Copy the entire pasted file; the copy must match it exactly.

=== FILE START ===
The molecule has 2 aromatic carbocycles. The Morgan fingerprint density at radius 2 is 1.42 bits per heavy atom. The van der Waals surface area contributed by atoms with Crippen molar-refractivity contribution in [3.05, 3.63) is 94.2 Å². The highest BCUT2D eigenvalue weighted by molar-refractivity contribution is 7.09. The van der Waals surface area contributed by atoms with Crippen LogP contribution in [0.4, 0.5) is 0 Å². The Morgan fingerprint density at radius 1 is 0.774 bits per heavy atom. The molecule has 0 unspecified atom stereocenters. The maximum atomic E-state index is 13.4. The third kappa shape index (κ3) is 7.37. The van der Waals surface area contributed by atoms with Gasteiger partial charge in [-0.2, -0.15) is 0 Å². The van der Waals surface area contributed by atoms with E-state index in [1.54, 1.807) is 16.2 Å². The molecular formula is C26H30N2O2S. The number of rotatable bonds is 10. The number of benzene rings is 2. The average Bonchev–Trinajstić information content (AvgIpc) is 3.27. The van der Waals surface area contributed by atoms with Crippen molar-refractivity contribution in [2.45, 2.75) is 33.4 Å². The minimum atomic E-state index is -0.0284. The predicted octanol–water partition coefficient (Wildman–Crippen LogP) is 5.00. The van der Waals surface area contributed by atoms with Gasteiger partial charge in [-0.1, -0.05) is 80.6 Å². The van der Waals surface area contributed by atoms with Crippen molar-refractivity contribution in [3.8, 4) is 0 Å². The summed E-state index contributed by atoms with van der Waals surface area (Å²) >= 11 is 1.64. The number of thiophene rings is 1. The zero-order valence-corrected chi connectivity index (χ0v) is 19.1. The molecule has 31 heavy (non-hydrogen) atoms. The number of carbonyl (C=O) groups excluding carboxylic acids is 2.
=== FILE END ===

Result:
The molecule has 2 aromatic carbocycles. The Morgan fingerprint density at radius 2 is 1.42 bits per heavy atom. The van der Waals surface area contributed by atoms with Crippen molar-refractivity contribution in [3.05, 3.63) is 94.2 Å². The highest BCUT2D eigenvalue weighted by molar-refractivity contribution is 7.09. The van der Waals surface area contributed by atoms with Crippen LogP contribution in [0.4, 0.5) is 0 Å². The Morgan fingerprint density at radius 1 is 0.774 bits per heavy atom. The molecule has 0 unspecified atom stereocenters. The maximum atomic E-state index is 13.4. The third kappa shape index (κ3) is 7.37. The van der Waals surface area contributed by atoms with Gasteiger partial charge in [-0.2, -0.15) is 0 Å². The van der Waals surface area contributed by atoms with E-state index in [1.54, 1.807) is 16.2 Å². The molecular formula is C26H30N2O2S. The number of rotatable bonds is 10. The number of benzene rings is 2. The average Bonchev–Trinajstić information content (AvgIpc) is 3.27. The van der Waals surface area contributed by atoms with Crippen molar-refractivity contribution in [2.45, 2.75) is 33.4 Å². The minimum atomic E-state index is -0.0284. The predicted octanol–water partition coefficient (Wildman–Crippen LogP) is 5.00. The van der Waals surface area contributed by atoms with Gasteiger partial charge in [-0.1, -0.05) is 80.6 Å². The van der Waals surface area contributed by atoms with Crippen molar-refractivity contribution in [3.8, 4) is 0 Å². The summed E-state index contributed by atoms with van der Waals surface area (Å²) >= 11 is 1.64. The number of thiophene rings is 1. The zero-order valence-corrected chi connectivity index (χ0v) is 19.1. The molecule has 31 heavy (non-hydrogen) atoms. The number of carbonyl (C=O) groups excluding carboxylic acids is 2.